In June 2006, the FDA approved the use of Gardasil in females ages nine to 26 to protect against cervical cancer caused by the human papillomavirus (HPV). Following its approval, the Centers for Disease Control recommended that all girls between the ages of 11 and 12 receive the vaccine. Merck undertook an aggressive campaign and attempted to get states to make the vaccine a requirement for school attendance, thereby forcing parents to subject their daughters to the vaccine. Gardasil quickly became one of Merck’s top-selling vaccines, but sales began slowing in 2008 after a study concluded it was not cost-effective for women in their 20s.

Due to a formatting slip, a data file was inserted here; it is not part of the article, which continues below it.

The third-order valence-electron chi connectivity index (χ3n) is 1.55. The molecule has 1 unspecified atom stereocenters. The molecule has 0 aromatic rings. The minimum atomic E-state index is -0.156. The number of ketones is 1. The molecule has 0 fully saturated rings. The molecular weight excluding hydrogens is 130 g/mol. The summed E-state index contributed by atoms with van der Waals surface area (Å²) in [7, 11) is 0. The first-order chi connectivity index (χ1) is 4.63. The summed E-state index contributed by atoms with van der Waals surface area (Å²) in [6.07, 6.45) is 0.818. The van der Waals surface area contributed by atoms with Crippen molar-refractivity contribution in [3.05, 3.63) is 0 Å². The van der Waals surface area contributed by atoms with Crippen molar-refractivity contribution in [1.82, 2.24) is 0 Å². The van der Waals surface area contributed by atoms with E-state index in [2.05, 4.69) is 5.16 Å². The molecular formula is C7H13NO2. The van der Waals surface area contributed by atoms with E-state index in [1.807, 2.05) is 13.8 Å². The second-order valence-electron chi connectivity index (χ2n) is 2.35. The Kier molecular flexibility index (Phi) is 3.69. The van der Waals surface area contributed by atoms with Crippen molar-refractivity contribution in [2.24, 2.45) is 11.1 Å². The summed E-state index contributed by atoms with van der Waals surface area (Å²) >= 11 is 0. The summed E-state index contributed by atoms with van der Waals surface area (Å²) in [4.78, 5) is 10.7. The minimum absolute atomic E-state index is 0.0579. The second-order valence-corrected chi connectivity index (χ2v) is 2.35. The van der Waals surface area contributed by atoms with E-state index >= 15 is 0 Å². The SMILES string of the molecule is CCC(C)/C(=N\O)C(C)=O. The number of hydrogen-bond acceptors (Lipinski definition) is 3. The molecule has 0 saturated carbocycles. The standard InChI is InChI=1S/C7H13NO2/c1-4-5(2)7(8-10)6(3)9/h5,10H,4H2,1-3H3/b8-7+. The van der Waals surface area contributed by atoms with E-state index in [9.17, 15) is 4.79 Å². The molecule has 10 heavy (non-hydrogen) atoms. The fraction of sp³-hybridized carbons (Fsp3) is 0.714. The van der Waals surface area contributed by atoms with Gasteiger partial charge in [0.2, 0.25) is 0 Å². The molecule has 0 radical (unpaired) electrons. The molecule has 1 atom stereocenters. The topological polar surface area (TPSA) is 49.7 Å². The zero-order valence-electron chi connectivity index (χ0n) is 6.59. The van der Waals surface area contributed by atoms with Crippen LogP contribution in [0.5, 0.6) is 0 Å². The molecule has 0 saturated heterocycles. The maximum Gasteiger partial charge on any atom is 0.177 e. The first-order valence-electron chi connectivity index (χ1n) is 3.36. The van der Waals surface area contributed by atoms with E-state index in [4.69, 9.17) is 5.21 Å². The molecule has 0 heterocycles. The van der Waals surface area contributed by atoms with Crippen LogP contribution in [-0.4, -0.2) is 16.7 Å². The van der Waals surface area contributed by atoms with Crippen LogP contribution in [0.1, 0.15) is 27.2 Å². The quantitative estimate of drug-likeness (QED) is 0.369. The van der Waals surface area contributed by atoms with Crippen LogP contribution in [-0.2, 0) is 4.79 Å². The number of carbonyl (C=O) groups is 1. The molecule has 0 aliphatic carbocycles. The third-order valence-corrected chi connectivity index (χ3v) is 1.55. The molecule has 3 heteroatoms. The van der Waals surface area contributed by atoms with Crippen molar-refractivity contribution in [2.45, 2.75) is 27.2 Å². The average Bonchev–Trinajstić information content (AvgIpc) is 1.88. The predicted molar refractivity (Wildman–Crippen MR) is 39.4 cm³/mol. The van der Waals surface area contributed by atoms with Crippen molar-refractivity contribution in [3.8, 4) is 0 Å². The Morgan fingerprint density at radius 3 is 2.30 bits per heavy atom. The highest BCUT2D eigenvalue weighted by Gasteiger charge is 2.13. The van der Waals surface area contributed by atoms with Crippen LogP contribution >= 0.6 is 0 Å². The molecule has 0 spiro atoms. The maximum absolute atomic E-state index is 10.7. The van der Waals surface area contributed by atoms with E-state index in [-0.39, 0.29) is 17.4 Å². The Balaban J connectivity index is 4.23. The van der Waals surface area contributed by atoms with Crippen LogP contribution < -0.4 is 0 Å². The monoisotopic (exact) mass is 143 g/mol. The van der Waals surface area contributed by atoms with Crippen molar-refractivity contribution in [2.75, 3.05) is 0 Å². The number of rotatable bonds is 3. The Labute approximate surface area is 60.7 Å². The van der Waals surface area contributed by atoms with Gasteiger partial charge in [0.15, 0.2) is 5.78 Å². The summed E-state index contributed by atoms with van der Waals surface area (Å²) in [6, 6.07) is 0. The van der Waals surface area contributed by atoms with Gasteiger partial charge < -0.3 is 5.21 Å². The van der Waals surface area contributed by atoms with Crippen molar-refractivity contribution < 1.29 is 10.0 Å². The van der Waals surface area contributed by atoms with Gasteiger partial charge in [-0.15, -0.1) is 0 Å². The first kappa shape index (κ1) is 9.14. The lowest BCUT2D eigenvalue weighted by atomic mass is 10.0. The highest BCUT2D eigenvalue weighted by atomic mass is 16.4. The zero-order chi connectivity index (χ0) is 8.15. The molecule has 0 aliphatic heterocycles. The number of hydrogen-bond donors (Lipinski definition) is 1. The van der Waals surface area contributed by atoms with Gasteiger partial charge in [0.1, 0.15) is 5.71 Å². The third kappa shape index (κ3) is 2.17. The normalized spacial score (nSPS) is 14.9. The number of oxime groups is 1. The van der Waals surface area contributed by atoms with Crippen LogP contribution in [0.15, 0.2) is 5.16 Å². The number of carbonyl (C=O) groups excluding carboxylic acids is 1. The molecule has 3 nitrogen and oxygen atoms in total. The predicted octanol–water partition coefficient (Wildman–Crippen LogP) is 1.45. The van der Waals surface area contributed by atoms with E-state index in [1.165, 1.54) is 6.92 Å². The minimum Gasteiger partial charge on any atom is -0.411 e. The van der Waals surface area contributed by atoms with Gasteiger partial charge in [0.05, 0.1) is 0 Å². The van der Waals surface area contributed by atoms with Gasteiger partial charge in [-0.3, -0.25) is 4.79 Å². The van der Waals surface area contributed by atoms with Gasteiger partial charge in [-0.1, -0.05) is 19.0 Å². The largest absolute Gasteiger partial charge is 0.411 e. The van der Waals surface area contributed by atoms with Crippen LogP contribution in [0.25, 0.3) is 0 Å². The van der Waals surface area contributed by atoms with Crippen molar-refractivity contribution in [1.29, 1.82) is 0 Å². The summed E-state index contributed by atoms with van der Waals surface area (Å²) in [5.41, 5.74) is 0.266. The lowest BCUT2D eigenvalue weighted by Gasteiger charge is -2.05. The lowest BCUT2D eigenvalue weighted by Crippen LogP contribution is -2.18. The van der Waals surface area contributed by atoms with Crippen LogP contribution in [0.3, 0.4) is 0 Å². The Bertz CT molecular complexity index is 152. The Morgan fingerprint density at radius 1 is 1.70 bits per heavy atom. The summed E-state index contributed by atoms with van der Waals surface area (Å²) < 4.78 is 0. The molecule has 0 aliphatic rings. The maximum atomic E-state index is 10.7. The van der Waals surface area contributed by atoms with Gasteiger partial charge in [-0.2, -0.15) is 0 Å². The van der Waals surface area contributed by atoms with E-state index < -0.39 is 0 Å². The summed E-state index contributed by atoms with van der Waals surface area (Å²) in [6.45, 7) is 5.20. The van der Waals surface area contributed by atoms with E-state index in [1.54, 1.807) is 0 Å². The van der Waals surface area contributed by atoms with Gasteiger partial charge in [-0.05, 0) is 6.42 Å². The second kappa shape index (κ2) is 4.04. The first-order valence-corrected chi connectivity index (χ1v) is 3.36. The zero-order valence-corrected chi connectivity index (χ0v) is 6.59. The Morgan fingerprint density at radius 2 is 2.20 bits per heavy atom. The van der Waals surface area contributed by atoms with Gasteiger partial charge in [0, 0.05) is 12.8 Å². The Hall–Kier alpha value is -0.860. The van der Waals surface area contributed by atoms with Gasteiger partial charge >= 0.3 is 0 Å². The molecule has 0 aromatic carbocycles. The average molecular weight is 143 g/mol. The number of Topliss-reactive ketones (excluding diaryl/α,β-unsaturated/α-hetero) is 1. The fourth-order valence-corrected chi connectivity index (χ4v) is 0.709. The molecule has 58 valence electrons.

In an attempt to increase the market for Gardasil, Merck is seeking to broaden usage of the vaccine. In late December, Merck asked the FDA to approve the use of Gardasil for males. In the application, Merck claims a 90% reduction in risk of pre-cancerous lesions and genital warts based on its study of approximately 4,000 males from ages 16 to 26. If the application meets FDA standards, the review process will take several months before a decision is made.
Sources: Associated Press
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